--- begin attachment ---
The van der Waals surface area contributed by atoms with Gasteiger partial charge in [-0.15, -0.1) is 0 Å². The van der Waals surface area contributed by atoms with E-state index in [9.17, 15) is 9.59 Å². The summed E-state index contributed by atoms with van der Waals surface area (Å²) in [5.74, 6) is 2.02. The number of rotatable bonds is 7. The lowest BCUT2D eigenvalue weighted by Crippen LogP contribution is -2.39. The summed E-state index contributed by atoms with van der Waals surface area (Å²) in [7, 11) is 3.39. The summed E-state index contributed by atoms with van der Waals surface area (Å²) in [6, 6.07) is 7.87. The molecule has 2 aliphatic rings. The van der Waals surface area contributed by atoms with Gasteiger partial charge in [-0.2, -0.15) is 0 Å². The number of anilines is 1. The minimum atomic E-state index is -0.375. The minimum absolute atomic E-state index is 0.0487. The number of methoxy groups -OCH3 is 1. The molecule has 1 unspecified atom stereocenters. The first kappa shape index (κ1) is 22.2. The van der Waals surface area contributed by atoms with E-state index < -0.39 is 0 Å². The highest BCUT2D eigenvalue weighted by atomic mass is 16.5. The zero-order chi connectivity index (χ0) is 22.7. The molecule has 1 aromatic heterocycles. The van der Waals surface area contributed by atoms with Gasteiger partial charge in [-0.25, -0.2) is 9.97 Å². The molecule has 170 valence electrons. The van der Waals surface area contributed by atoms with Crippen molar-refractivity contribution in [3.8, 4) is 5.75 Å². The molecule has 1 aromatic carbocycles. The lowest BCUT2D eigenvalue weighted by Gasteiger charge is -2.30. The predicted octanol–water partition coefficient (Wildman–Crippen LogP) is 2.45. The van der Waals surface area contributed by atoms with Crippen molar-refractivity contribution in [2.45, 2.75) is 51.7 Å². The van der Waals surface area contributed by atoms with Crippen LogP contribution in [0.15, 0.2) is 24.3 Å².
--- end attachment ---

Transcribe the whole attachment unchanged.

The van der Waals surface area contributed by atoms with Gasteiger partial charge in [-0.15, -0.1) is 0 Å². The van der Waals surface area contributed by atoms with E-state index in [9.17, 15) is 9.59 Å². The summed E-state index contributed by atoms with van der Waals surface area (Å²) in [5.74, 6) is 2.02. The number of rotatable bonds is 7. The lowest BCUT2D eigenvalue weighted by Crippen LogP contribution is -2.39. The summed E-state index contributed by atoms with van der Waals surface area (Å²) in [7, 11) is 3.39. The summed E-state index contributed by atoms with van der Waals surface area (Å²) in [6, 6.07) is 7.87. The molecule has 2 aliphatic rings. The van der Waals surface area contributed by atoms with Gasteiger partial charge in [-0.2, -0.15) is 0 Å². The number of anilines is 1. The minimum atomic E-state index is -0.375. The minimum absolute atomic E-state index is 0.0487. The number of methoxy groups -OCH3 is 1. The molecule has 1 unspecified atom stereocenters. The first kappa shape index (κ1) is 22.2. The van der Waals surface area contributed by atoms with E-state index < -0.39 is 0 Å². The highest BCUT2D eigenvalue weighted by atomic mass is 16.5. The zero-order chi connectivity index (χ0) is 22.7. The molecule has 1 aromatic heterocycles. The van der Waals surface area contributed by atoms with Gasteiger partial charge in [-0.25, -0.2) is 9.97 Å². The molecule has 170 valence electrons. The van der Waals surface area contributed by atoms with Crippen molar-refractivity contribution in [3.8, 4) is 5.75 Å². The molecule has 1 aromatic carbocycles. The lowest BCUT2D eigenvalue weighted by Gasteiger charge is -2.30. The predicted octanol–water partition coefficient (Wildman–Crippen LogP) is 2.45. The van der Waals surface area contributed by atoms with Crippen molar-refractivity contribution in [2.45, 2.75) is 51.7 Å². The van der Waals surface area contributed by atoms with Crippen LogP contribution in [0.15, 0.2) is 24.3 Å².